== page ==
Backyard Talk

What Are You Thankful For?

By Liz Goodiel, CHEJ Science and Tech Fellow
The holiday season, and Thanksgiving in particular, is the time of the year where we all take time to reflect on the things in our lives we are thankful for. Some might give thanks for a loving family, supportive friends, a steady job or maybe even just a roof over one’s head. Another thing to be thankful for is the hard work communities have accomplished over the last year. 
One thing to be thankful for is leaders and groups who are working hard for the health and protection of their communities. Individual communities across the country have been burdened by toxic chemicals, abandoned waste facilities, contaminated water sources and various other threats to public health. To combat these issues and to seek justice on behalf of their impacted neighbors, leaders everywhere have been speaking up and working tirelessly for remediation. We give thanks to the people who refuse to give up and continue to fight their local problems. 
One example of a leader who won’t quit is Lee Ann Smith, the cofounder of P.O.W.E.R. Action Group in Asheville, North Carolina. A mother of two, Ms. Smith is an elementary school librarian by day and a local activist by night. Alongside her community, Lee Ann has fought without rest for the cleanup of an abandoned CTS facility with residual radioactive waste. She has attended a handful of meetings with her representatives, assisted in countless protests and has even met with some of the highest officials in the Environmental Protection Agency (EPA). From her fight and the support of her neighbors, the CTS Superfund site has received cleanup action with a plan for further remediation. However, there is still work to be done and her willingness to fight won’t end until the battle is over and her community receives a complete cleanup. 
Lee Ann is just one example of the thousands of leaders taking the charge against unjust community exposure to harmful contaminants. We give great thanks to all of the people speaking up about their local concerns and taking action to address the problem. We give thanks to those that schedule community meetings to hear all the voices of those individuals that are most impacted. We give thanks to those who march alongside their neighbors to raise awareness and to organize others for the common goal. We give thanks to the leaders that consistently contact their local political leaders and we give thanks to those political leaders that fight for their constituency with their concerns at the forefront.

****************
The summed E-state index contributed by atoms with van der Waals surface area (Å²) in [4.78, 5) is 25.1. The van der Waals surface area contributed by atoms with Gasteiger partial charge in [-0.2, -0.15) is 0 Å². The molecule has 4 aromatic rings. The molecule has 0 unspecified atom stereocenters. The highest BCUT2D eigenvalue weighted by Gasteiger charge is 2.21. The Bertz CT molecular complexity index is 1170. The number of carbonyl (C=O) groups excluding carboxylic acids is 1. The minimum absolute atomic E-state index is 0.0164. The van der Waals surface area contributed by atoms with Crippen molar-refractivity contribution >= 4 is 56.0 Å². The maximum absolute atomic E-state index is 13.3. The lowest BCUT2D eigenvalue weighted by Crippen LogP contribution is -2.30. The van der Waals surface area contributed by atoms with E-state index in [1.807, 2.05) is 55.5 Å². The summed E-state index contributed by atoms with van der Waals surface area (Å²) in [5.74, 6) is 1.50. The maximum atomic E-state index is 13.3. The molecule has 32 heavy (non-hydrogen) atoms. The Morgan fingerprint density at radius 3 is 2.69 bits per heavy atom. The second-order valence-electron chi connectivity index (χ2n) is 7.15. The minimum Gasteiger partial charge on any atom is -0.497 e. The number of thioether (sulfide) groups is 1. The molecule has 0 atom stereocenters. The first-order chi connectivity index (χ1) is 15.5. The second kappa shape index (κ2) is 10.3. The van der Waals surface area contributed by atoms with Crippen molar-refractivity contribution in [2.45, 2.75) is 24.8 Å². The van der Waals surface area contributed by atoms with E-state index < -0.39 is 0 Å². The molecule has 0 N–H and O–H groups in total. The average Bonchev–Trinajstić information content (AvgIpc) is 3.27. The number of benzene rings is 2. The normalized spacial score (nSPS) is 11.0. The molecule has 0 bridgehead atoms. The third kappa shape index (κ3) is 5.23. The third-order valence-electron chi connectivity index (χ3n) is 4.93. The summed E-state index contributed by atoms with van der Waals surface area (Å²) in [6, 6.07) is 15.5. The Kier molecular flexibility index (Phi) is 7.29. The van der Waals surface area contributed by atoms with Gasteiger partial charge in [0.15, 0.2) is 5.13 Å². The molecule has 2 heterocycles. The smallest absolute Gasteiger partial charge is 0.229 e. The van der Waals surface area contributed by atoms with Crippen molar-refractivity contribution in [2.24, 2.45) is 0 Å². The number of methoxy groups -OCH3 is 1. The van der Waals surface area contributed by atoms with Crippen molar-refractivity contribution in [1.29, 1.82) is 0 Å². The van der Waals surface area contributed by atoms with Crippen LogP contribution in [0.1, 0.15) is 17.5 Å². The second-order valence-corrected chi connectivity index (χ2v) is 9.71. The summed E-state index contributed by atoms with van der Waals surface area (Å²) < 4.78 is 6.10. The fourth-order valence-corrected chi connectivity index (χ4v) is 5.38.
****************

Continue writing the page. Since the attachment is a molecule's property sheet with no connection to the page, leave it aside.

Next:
Everyday, people across the country are burdened with environment and/or public health problems; today, we give thanks to all of those who refuse to give up the fight.

Homepage Superfund News

Lois Gibbs Describes the Movement she Sparked and what Today’s Activists Need to Know

Listen to the Podcast.
In 1978, Lois Gibbs was a young mother with a child in a school that was found to be built over a toxic chemical waste dump site. Lois gained international attention and incredible momentum in the late ‘70s and early ‘80s as she led the fight for environmental justice for children and families affected by the environmental disaster identified with the neighborhood where it occurred, Love Canal.
“I was waiting on someone to knock on my door and tell me what to do, to explain how I could help,” says Lois of the early days of revelations about the infamous Love Canal dump.
“But no one ever came to my door. So I did something on my own.”
Her persistent activism led to passage of the “Superfund” toxic waste site cleanup legislation.
Lois went on to found the Center for Health, Environment and Justice, which has helped more than 10,000 grassroots organizations with technical, organizational or environmental education. She appears in the 2018 HBO movie Atomic Homeland and was named a “top environmentalist of the past century” by Newsweek magazine. She also has been honored with a Heinz Award and the Goldman Prize for her groundbreaking environmental work.
On this 40th anniversary of the Love Canal tragedy, Lois shares how she dealt with being called “a hysterical mother with a sickly child.” She explains the moment she most clearly saw democracy at its best, and the key to success for today’s environmental activists.
“Average people and the average community can change the world,” Lois says.
Hear how she did it, and how you can, too, on this episode of “We Can Be.”